Give thanks for the troubles in your life. Through them, you can see God’s healing and his saving love.
Joel C. Seifert
Can I make a confession? There’s a little part of me that smiles when my children cry.
I never felt that way until we adopted our son. At his first doctor’s appointment, the nurse tried to draw blood. She missed the vein and tried again. Many more pricks followed. Throughout the process, our nine-month-old son didn’t shed a tear. In his orphanage, he’d already learned that there was no point in crying out. No one would answer.
EVERY HURT PROVIDES A CHANCE FOR HEALING
Adoption literature talks a lot about connectedness. The connections that truly bind parent to child don’t appear in a flash the moment they first lock eyes. They’re more like well-worn wheel ruts, dug deep as you travel the same path again and again. A hurt is felt, a cry is made, a loving response is given. The connection forms.
I think about that now every time I read Luke’s account of the ten lepers. Ten men suffering from leprosy cry out to Jesus. He hears them and sends them to the priests. On their way, they’re healed. One comes back, giving thanks to God (Luke 17:11-19).
What do you think he was so thankful for? I’m sure he was filled with thanksgiving that his leprosy was gone. Did he understand everything about why Jesus came? I don’t know. But he understood that no matter how much he had hurt, no matter how alone he’d felt, God heard him. God’s own Son healed him and loved him.
It always makes me wonder if he thanked God for his leprosy. Without it, he never would have known how much God loved him. Without it, he never would have found his Savior from sin. A hurt, a cry, a response. And he knew he was loved.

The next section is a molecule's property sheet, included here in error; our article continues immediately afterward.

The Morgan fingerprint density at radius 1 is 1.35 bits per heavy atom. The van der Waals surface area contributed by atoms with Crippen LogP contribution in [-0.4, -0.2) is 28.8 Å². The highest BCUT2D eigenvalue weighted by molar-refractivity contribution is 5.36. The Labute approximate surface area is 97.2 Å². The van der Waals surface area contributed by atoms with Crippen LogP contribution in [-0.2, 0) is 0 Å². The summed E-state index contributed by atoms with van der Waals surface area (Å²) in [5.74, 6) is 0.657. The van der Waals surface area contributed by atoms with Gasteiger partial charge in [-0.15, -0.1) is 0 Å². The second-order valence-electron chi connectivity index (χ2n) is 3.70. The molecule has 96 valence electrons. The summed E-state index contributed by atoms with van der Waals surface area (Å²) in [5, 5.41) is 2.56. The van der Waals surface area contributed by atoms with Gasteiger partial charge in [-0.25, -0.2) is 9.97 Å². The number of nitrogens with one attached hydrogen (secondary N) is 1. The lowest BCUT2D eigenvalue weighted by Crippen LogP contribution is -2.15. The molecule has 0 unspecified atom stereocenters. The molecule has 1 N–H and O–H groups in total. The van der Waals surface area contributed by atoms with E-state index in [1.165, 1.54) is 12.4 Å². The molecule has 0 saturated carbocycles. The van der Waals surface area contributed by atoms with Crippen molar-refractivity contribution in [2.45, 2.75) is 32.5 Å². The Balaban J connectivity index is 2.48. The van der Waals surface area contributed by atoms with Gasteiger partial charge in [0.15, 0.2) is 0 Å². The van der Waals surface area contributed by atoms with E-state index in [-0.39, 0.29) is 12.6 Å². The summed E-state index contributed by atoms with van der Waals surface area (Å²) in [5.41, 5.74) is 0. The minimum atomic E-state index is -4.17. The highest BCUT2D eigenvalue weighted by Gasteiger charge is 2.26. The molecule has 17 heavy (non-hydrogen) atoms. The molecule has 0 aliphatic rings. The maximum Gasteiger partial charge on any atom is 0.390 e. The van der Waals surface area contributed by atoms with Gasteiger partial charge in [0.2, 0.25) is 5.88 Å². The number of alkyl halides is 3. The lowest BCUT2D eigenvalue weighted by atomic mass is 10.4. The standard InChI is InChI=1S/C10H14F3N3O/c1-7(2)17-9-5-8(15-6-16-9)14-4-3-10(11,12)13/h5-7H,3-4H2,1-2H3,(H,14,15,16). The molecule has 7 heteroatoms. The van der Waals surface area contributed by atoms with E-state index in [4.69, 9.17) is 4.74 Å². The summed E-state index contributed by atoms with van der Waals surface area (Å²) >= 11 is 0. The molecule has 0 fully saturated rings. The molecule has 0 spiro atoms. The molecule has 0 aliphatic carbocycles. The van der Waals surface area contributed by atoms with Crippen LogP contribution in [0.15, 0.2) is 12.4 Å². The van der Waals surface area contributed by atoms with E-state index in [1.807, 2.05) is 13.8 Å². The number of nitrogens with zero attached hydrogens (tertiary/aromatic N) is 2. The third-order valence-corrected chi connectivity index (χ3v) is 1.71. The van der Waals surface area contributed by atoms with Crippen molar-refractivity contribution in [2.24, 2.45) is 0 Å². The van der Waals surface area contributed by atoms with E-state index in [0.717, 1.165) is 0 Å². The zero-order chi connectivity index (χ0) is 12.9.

THANKFULNESS IN ALL THINGS
God doesn’t smile because his children cry. But he does rejoice to help us. He wants us to know that he hears us and loves us. Every act of “healing” is there to point us to his love in sending his Son to forgive our sins.
It’s wonderful to give thanks for our houses, our jobs, our newborn babies, and our faithful friends. But maybe we have still more reasons to give thanks:
• The lean times when we didn’t think we’d make it, but God gave daily bread.
• The challenges in our marriages. They drove us to God’s Word, and God gave healing we never could have imagined.
• Our sicknesses which opened our eyes to God’s great compassion.
• The crushing guilt of our sins which drives us to know what the forgiveness of Jesus really feels like.
• The lingering pain or hurt that turns us to Jesus and his promises that he is with us every day.
A hurt, a cry, a response. We know we’re loved.
After a few more jabs with the needle, my son finally started to cry. Many more tears will come over the years! I don’t really smile at his pain, but I give thanks for a chance to show him my love is real. The well-worn wheel ruts keep getting deeper. When our Father in heaven does the same, we have every reason to give thanks. “We also glory in our sufferings, because we know that suffering produces perseverance; perseverance, character; and character, hope. And hope does not put us to shame, because God’s love has been poured out into our hearts through the Holy Spirit, who has been given to us” (Romans 5:3-5).
Joel Seifert is pastor at Shining Mountains, Bozeman, Montana.
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Author: Joel C. Seifert
Volume 102, Number 11
Issue: November 2015
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